Gov. John Hickenlooper is being pressured to decide between criminal justice reform and the needs of the law enforcement community regarding a controversial civil forfeiture bill.
Much of the law enforcement community, including Colorado Springs Police Chief Peter Carey, is urging Hickenlooper to veto the legislation, which aims at reporting seizure information to the state and pushing cases away from federal control.
The governor has reportedly received dozens of letters in opposition from police and local governments, including from the Colorado Municipal League, Colorado Counties, Inc., the Colorado Association of Chiefs of Police, County Sheriffs Of Colorado and Colorado State Patrol, to name a few.
The criminal justice reform side of the debate says the practice, in which law enforcement can seize money and property in suspected criminal cases, even before a verdict is reached and without due process, is abusive.
The governor has not yet made a decision on the measure, which has him in a thorny situation. His office continues to discuss the bill with stakeholders, including lawmakers and law enforcement officials.
One option facing the governor is to allow the measure to become law without his signature, though he would likely include a letter explaining his position.
Police chiefs and sheriffs say they aren’t opposed to the idea of reforming the practice, but that they believe more state-level research into the subject should be done before the legislation becomes law. It’s also a matter of maintaining budgets.
“I understand the desire to increase transparency regarding the process of asset forfeiture, and I support those efforts. However, this bill goes far beyond improving public access to data and analysis regarding asset forfeiture,” Chief Carey wrote in a letter to Hickenlooper.
The bill passed the legislature this year after intense negotiations and previous failed attempts. Supporters of the bill were under the impression that they had reached a fair compromise, but law enforcement says the state is moving too quickly.
“This bill seeks to drastically restrict our participation in the federal asset seizure and forfeiture process without any evidence this process is misused in the state of Colorado,” Carey wrote.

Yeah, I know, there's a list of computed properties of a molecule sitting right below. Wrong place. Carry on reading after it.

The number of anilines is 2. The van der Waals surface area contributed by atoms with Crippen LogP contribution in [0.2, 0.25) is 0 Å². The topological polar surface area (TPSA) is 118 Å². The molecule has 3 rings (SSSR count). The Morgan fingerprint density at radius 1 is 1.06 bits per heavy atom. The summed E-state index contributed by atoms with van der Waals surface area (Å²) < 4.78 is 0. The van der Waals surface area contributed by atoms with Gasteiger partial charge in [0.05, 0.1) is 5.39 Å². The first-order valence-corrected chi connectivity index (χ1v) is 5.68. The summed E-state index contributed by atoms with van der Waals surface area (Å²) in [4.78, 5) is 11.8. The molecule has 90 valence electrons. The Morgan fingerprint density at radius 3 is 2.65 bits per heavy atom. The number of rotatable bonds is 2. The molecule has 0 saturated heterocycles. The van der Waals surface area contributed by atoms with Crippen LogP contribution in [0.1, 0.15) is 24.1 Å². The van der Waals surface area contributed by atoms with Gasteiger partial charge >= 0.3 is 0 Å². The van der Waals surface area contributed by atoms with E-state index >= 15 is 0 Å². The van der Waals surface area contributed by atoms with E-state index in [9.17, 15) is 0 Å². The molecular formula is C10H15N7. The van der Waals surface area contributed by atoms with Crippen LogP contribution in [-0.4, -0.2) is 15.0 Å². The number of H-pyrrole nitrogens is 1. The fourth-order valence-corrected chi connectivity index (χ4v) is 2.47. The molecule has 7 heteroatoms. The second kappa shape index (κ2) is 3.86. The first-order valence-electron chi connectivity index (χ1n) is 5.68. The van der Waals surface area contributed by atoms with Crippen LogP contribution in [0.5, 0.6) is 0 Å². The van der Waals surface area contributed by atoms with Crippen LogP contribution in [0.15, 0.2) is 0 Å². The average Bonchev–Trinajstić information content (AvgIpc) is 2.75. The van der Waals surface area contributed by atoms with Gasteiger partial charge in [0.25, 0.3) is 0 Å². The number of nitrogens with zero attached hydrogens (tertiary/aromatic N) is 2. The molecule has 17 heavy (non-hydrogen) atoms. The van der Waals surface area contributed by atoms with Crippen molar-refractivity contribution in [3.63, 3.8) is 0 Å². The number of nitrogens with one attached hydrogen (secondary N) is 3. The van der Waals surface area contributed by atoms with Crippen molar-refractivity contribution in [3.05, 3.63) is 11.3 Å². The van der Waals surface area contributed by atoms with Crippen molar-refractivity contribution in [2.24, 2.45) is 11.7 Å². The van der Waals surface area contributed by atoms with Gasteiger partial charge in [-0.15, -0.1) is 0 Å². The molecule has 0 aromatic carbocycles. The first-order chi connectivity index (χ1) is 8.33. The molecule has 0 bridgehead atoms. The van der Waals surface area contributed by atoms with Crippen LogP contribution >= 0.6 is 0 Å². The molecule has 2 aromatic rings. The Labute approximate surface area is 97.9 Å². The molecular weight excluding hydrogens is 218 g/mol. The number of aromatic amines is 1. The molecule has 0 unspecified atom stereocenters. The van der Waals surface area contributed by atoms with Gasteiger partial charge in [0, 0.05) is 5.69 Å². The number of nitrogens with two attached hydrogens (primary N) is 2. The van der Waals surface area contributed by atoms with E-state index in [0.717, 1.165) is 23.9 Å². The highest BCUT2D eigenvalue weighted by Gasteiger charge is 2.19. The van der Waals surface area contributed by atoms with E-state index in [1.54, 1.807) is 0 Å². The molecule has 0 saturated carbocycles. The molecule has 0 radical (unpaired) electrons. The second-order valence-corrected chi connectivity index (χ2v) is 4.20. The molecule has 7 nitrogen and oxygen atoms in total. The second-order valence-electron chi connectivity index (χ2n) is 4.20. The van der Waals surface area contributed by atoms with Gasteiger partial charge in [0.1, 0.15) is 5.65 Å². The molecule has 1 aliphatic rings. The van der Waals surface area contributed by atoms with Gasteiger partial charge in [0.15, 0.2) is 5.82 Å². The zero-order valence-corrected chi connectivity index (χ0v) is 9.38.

A concern that is driving the process is that agencies – including prosecutors and police – have been outsourcing the legal process to the federal government, which does not have the same standards as Colorado.
Under the legislation, police departments would need to disclose biannually any forfeiture proceeds through either a state of federal forfeiture process.
What’s most concerning to law enforcement is that agencies would be prohibited from receiving proceeds from federal forfeiture cases if property and money seized is less than $50,000. The idea is that smaller cases should be handled by the state, not by federal prosecutors.
Critics, however, say the $50,000 figure is arbitrary and that it has not been studied.
Meanwhile, supporters of the bill say the legislation is not about painting law enforcement in a negative light. They argue it’s about ending a failed drug war that is benefiting law enforcement, while also encouraging transparency.
“We know there are bad actors and we have to talk about that,” said Rep. Leslie Herod, D-Denver, a sponsor of the legislation.
“The fact that they have not been reporting is a problem. The fact that they have been going around the state process is a problem.”
Supporters of the bill say money seized should be applied to criminal justice reform, including fueling programs that combat the opioid epidemic.
But police say the bill would handicap their ability to fight crime by forcing agencies away from outsourcing cases to the federal government. Some prosecutors also fear that they are headed down a road where they would eventually have to hire staff just to handle forfeiture litigation.
The Colorado Springs Police Department said had the bill been in place during cases since 2012, the department would not have received federal equitable sharing in 85 percent of cases. Local officers spent over 42,000 hours investigating cases with federal partners.
But Herod said the alternative is that the legislature comes back next year and discusses a complete elimination of the state’s participation in forfeiture cases.
“It’s important to note that we need to pass this bill or we’ll see bills in the future that say we need to get rid of asset forfeiture altogether,” Herod said. “Quite frankly, they might have that support.”